Potencies Discussion

Potencies Discussion.       Question: What is the explanation of antidoting high potencies by using low ones? In tuberculosis, for instance, Sulphur is occa…

      Question: What is the explanation of antidoting high potencies by using low ones? In tuberculosis, for instance, Sulphur is occasionally too deep-acting, and a less similar remedy may work up to a stronger totality so that better results may be possible.

Kent: The correspondence doctrine of series and degrees comes near to mastering the question of using potentization. The crude drug and the potentized remedy are opposite in action.

In proving a remedy, of one of the elements that exists in the body (Sulphur, for instance, helps make up the body), the prover takes crude Sulphur until it produces a proving. He is unable then to appropriate it from the food to build up the body, being cloyed with it. The symptoms of the Sulphur patient indicate that she needs it, but she is not able to appropriate it from the food. Each resembles the other.

Give the patient with symptoms of Sulphur the potency; if you give it cruder than it is in the natural body, etc., it only makes her worse. The higher potency of Sulphur restores order and she appropriates it from the food, not being fed enough to poison her.

There are distinct degrees from the potency to the crude form; according to the excitability of the patient, she reacts to the 200, 500, 1000, and so on, these being only illustrative. If a given remedy will make an individual react and appropriate that which is needed and help to appropriate from the blood that which is taken, the reaction may be to 5m, and though not eaten it is in the blood.

Degrees are in sevens, as in octaves of music. If you strike too high she is not sensitive, it is not sufficient. Keep to the mild potency so long as it works. It is not well to jump too many degrees. From the crude to 10m there is a range of degrees in the ordinary person. You do not go from the first to the last, in music, it does not preserve the chord, you take the thirds and fifths. You can repeat the series, beginning with the lower potencies, and do good work.

The patient will recognize these series. Too high a potency gives an unnecessary aggravation, and then will not perform the best curative action.

The best action is the slight aggravation, as in the first few hours in the acute disorders.

The ideal is the one that gives no aggravation but amelioration. We do not seek to produce an aggravation, that is not the best, not the longest curative effect.

No law is established for aggravations and ameliorations.

Only by study of records in practical experience, can we see the best action in patients.

Question.-Can you give too deep-acting potency to be curative; would a less similar give safer results?

Kent:-The cruder approaches the opposite and antidotes; the low potencies approach in degrees to the higher potencies. In the Sulph. patient who needed Sulphur ten or twenty years ago, and today it would kill her; Nux vomica, Pulsatilla, Senega, palliate but cure. I have seen Sulph. and Phosphorus act so strongly that I have regretted it. In lung cases, consider whether she has lung space enough to make recovery probable. If she can bear it, give it in a low potency, but do not give it if there is no lung space enough to warrant it.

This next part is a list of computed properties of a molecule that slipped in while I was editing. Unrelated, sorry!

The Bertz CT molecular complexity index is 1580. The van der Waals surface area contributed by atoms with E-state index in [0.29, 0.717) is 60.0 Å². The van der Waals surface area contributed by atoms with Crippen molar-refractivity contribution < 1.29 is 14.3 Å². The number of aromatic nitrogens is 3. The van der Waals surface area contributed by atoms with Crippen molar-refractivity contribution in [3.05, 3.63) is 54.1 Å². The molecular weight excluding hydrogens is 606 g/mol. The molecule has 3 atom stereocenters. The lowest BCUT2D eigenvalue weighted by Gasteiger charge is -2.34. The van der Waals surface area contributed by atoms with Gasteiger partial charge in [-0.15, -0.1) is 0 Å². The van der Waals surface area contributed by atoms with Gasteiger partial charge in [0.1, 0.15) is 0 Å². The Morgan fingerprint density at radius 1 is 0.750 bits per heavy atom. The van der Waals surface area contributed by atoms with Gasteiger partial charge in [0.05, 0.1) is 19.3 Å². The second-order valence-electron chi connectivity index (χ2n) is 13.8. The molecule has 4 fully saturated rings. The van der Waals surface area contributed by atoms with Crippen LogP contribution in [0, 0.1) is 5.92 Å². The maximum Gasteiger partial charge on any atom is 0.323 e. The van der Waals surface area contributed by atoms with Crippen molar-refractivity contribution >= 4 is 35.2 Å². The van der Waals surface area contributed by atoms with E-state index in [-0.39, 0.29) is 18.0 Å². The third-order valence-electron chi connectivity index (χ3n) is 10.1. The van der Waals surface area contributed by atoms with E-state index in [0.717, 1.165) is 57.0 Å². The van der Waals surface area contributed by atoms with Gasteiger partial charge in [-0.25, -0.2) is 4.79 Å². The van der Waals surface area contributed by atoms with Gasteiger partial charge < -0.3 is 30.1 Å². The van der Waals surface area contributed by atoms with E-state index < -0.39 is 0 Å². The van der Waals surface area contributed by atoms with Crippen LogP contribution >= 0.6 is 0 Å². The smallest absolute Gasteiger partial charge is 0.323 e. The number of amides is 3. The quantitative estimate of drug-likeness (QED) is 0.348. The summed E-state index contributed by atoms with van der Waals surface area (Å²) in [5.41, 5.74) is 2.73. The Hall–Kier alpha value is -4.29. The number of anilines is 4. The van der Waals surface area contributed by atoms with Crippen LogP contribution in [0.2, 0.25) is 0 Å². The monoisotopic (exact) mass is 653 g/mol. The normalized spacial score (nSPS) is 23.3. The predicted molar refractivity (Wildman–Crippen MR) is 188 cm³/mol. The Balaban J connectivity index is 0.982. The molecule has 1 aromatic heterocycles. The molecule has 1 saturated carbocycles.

Question.-I have a mentally deficient child, whose mind becomes clearer every time I advance in the plane. She has had BARIUM SULPH. It is an unusual case. Would you go to the bottom, and recommend the series, or higher to mm?

Kent:-There you may be going into trouble and confusion. One patient may run up safely, but ninety-nine cases would not have any action in those high potencies. The object is to keep the patient under the influence of the remedy the longest time possible; to follow up with just enough difference to react, to reach the best-acting plane.

From experience, I am led to use of a series from 1m to Dm (5cm) including 10m, somewhere near 50m, and CM.

Other potencies are given, to observe what action is forthcoming. You encourage the patient to become over-sensitive by using the highest potencies, instead of going low to begin again.

As a rule, two doses (sometimes three) in the same plane give the best results. It has become almost routine, as the records indicate that the third dose in the same potency gives -no effect.

It is a mistake to mix degrees and the different makes. If Allen, Ehrhart, or Kents has been started, stick to the same series and the same scale.

James Tyler Kent
James Tyler Kent (1849–1916) was an American physician. Prior to his involvement with homeopathy, Kent had practiced conventional medicine in St. Louis, Missouri. He discovered and "converted" to homeopathy as a result of his wife's recovery from a serious ailment using homeopathic methods.
In 1881, Kent accepted a position as professor of anatomy at the Homeopathic College of Missouri, an institution with which he remained affiliated until 1888. In 1890, Kent moved to Pennsylvania to take a position as Dean of Professors at the Post-Graduate Homeopathic Medical School of Philadelphia. In 1897 Kent published his magnum opus, Repertory of the Homœopathic Materia Medica. Kent moved to Chicago in 1903, where he taught at Hahnemann Medical College.